The financial rewards associated with the successful movement of a pool of insured members into a culture of health are likely to be more prevalent over the long term. Efforts directly promoting healthy behaviors can change the trajectory of employees’ long term health. Employers with low turnover and high average tenure of employees may be in the best position to reap the financial benefits of effective wellness programs targeting reduction in illness risks. However, all employers have the potential to benefit from the coordination of wellness initiatives with existing workplace safety initiatives and performance improvement plans. Workers’ compensation, disability benefits, and paid sick leave expenses all have the potential to be reduced as employee performance increases in an improving culture of health.

Elements of Wellness Programs

Long-term wellness strategies involve screening to identify health risks, which may be followed by offering chronic condition management and wellness coaching to a level of intensity commensurate with the severity of the health risk. Such a program will seek to promote exercise and balanced intake of nutrition, while managing the risks associated with a cluster of risk factors (metabolic syndrome) proven to lead to severe illness. These risk factors include waist circumference, triglycerides, glucose, and blood pressure, measured by biometric screenings that may be arranged for by an employer by contracting with independent service providers.

Many wellness programs will include a health risk assessment (HRA) questionnaire which may be filled out on paper, or through an online or smartphone application. These assessments are usually administered by third parties with experience in protecting patient privacy. Such risk assessments typically exclude questions about family health history that risk violating patient protections under the Genetic Information Nondiscrimination Act of 2008 (GINA). Vendors provide employers with analytical reports accumulating the results of HRAs to provide insight as to the total population health of the group covered under the program. Individual health information is usually not provided to the employer.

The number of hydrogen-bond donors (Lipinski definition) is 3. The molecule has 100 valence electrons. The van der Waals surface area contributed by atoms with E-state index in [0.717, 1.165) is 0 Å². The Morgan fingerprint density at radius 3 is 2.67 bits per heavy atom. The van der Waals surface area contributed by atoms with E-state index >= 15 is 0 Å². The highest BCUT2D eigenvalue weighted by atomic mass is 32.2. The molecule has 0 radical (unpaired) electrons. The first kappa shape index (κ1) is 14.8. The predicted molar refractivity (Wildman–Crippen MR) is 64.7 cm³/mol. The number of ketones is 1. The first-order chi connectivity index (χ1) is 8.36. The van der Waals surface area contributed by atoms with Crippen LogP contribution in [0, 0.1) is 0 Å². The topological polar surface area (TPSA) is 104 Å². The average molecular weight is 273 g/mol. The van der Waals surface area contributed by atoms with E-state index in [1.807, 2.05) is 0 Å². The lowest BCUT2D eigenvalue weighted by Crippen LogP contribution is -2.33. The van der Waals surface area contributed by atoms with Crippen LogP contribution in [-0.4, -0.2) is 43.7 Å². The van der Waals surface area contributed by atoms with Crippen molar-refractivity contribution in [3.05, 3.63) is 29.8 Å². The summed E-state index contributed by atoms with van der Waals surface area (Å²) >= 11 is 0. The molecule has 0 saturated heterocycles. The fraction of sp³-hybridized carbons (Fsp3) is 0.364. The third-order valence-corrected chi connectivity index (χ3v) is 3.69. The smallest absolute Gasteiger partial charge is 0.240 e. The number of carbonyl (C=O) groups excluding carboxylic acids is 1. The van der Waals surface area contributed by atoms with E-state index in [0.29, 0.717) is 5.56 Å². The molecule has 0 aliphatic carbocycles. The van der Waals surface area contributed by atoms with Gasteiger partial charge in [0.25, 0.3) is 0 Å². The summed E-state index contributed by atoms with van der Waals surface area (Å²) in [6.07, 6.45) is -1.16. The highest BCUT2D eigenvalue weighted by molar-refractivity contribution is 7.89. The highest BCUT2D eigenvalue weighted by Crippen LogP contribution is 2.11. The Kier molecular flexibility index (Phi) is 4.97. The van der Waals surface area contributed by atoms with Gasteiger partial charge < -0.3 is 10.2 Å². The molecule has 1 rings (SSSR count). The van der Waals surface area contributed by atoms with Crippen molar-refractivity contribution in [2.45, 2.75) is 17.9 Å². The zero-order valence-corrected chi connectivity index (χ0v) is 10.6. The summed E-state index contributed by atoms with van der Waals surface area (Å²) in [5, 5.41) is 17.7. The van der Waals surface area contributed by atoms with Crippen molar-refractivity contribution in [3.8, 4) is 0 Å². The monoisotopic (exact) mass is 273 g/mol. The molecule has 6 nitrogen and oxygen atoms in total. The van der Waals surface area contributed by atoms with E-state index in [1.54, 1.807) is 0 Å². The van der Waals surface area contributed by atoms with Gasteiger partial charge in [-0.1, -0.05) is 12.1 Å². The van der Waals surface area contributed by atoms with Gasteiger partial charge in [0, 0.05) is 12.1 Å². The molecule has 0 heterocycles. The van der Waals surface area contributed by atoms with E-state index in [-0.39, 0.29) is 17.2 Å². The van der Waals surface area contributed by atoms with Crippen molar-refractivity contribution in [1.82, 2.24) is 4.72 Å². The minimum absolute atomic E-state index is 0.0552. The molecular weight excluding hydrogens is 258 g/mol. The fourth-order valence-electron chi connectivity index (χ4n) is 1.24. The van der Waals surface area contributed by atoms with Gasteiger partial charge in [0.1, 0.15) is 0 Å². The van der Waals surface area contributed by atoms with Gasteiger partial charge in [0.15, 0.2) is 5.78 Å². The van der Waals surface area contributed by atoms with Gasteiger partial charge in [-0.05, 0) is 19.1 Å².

Employer Steps

In the short term, employee morale can be enhanced by programs promoting regular breaks for stretching and exercise throughout the workday. Instituting an Employee Assistance Program (EAP) so that employees can receive confidential assistance with emotional, legal, and financial issues can also help to boost employee morale and productivity, as these issues cause emotional stress that can lead to absenteeism and presenteeism. Absenteeism is easily recognizable as it often is manifest by an employee staying home from work, while presenteeism is when employees show up to work without performing to their full potential, such as when they are exhausted or sick. Those suffering presenteeism may work in an impaired state, creating safety hazards for other employees or spreading illnesses like influenza, causing others around them to be less productive as well.


Strategies implemented by employers to promote a culture of health range from simple education campaigns, to making changes within the working environment, to using outside vendors in the implementation of comprehensive screenings and coaching to support employees in adopting and sustaining healthy lifestyles. Employers may choose to offer rewards or incentives to encourage employees to invest their personal time and effort into embracing a culture of health. The choice to offer rewards needs to be undertaken with advice from skilled advisors.

Regulations Governing Wellness Plans

Employers must consider multiple facets of regulation when developing strategies to reward employees for embracing wellness. The Americans with Disabilities Act (ADA) warns employers not to create “rewards” (incentives) so large that they become penalties, although it does this without defining clear dollar amounts or percentages. However, the Affordable Care Act (ACA), uses the term “reward” in a more precise manner — the ACA refers both to an incentive payment or a penalty surcharge as a reward. Further, the ACA categorizes wellness programs as either “participatory” or “health-contingent” and applies different rules for each category: